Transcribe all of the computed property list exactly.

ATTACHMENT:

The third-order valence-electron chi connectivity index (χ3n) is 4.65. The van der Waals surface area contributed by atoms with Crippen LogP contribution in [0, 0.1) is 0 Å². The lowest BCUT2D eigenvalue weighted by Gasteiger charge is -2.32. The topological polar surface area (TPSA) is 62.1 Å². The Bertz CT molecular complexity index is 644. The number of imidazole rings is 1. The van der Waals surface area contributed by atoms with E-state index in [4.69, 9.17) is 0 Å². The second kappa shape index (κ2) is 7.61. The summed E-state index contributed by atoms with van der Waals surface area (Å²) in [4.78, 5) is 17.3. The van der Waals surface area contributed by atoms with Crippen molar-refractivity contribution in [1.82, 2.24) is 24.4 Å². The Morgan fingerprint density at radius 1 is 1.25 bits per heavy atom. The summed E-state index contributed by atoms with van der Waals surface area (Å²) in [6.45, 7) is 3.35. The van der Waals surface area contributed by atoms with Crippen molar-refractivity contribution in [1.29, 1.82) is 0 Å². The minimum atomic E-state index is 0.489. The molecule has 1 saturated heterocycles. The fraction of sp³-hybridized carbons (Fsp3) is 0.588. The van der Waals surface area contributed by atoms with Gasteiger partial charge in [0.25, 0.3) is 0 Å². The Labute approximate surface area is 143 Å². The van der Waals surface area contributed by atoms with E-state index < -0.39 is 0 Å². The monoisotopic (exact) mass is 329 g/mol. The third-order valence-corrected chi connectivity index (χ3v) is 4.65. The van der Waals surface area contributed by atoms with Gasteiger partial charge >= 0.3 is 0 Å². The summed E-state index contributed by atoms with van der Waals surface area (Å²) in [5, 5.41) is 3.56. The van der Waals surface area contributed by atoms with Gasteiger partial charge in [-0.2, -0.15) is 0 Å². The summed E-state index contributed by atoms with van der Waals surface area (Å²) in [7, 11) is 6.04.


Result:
The third-order valence-electron chi connectivity index (χ3n) is 4.65. The van der Waals surface area contributed by atoms with Crippen LogP contribution in [0, 0.1) is 0 Å². The lowest BCUT2D eigenvalue weighted by Gasteiger charge is -2.32. The topological polar surface area (TPSA) is 62.1 Å². The Bertz CT molecular complexity index is 644. The number of imidazole rings is 1. The van der Waals surface area contributed by atoms with E-state index in [4.69, 9.17) is 0 Å². The second kappa shape index (κ2) is 7.61. The summed E-state index contributed by atoms with van der Waals surface area (Å²) in [4.78, 5) is 17.3. The van der Waals surface area contributed by atoms with Crippen molar-refractivity contribution in [1.82, 2.24) is 24.4 Å². The Morgan fingerprint density at radius 1 is 1.25 bits per heavy atom. The summed E-state index contributed by atoms with van der Waals surface area (Å²) in [6.45, 7) is 3.35. The van der Waals surface area contributed by atoms with Crippen molar-refractivity contribution in [1.29, 1.82) is 0 Å². The minimum atomic E-state index is 0.489. The molecule has 1 saturated heterocycles. The fraction of sp³-hybridized carbons (Fsp3) is 0.588. The van der Waals surface area contributed by atoms with Gasteiger partial charge in [0.25, 0.3) is 0 Å². The Labute approximate surface area is 143 Å². The van der Waals surface area contributed by atoms with E-state index < -0.39 is 0 Å². The monoisotopic (exact) mass is 329 g/mol. The third-order valence-corrected chi connectivity index (χ3v) is 4.65. The van der Waals surface area contributed by atoms with Gasteiger partial charge >= 0.3 is 0 Å². The summed E-state index contributed by atoms with van der Waals surface area (Å²) in [5, 5.41) is 3.56. The van der Waals surface area contributed by atoms with Gasteiger partial charge in [-0.2, -0.15) is 0 Å². The summed E-state index contributed by atoms with van der Waals surface area (Å²) in [7, 11) is 6.04.